On the other hand, we have to balance that against the benefit of not having other people launch nuclear weapons at you on purpose. You don't refuse to have knives in your kitchen because you might cut yourself. You accept that they have a positive function. We just have to take this case a lot more seriously, because the effects of getting it wrong are so much more serious.
I think we need to be clear here. The effects of either side being wrong in this debate could be catastrophic.
If we accept the argument that nuclear deterrents do work then at best this argument is only valid if a prospective enemy believes that they can completely remove our deterrent in an initial attack.
The whole point of Trident is that it is a submarine based system, where at least one of the submarines is always at sea. This means that in order to attack us, without suffering consequences, any enemy would first have to locate the submarine at sea, and make it incapable of returning fire.
In the first days of Trident, this was considered impossible. You can't attack a sub in the middle of an ocean if you don't know where it is. Now people talk of submarines being located by drones, or satellites. It's all far fetched, though not completely impossible. We should first remember that the worlds oceans are very very large, and submarines are comparably, bloody tiny, but secondly this doesn't make Trident useless. All it means is that we enter another arms race, where nuke seeking drones are combated by drone seeking drones etc, and without better knowledge of what's currently going on in the defence industries, we're largely taking about speculation, or writing science fiction at this point.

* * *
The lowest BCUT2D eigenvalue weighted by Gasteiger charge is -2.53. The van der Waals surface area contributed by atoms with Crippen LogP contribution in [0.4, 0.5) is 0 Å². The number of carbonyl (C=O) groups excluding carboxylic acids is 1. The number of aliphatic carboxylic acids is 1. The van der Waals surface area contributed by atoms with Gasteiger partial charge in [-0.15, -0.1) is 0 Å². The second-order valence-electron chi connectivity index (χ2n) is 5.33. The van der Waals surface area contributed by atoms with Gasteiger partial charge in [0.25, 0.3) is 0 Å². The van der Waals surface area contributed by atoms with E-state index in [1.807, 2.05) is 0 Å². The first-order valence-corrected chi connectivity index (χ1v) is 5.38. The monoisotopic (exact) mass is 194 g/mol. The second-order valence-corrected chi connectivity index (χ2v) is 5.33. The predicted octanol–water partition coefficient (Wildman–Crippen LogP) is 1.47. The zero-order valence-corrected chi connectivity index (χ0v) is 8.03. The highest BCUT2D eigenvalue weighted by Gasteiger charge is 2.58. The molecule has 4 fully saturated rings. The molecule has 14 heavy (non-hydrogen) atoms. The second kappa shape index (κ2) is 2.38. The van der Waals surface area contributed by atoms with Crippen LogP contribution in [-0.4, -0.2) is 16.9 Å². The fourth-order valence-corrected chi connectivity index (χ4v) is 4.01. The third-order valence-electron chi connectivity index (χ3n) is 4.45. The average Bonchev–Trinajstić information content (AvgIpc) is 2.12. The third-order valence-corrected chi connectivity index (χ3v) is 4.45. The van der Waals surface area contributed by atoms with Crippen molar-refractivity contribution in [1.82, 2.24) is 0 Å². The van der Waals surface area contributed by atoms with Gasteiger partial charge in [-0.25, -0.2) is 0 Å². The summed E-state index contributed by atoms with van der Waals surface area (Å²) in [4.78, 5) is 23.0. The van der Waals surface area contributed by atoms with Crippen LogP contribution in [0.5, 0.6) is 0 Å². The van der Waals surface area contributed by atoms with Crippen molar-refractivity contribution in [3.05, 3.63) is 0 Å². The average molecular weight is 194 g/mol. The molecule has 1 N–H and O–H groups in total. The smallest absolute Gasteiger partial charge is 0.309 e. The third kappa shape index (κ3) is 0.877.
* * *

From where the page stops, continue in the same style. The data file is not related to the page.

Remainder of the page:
But let's not get confused here. Nukes are only the primary target because they are the first line of defence. No one has ever launched a nuclear attack on anyone else just for having nukes. We can even go so far as to state that we know that the U.S./U.K. didn't believe that Iraq had working WMD's because they wouldn't have invaded Iraq if there was a chance Iraq would have launched them in retaliation.
The primary reason for the vast majority of wars, is that someone else has some resource or other than the aggressing side wants. Nukes are simply the first, or most deadly, line of defence. If you take them away, something else will be the first point of attack. In the case of Peal Harbour, the Japanese knew that they needed to neutralise the U.S.A. fleet, so that was the primary target. Are we going to suggest that the U.K.should next get rid of it's navy and air force because they'll be the primary target once we don't have nukes?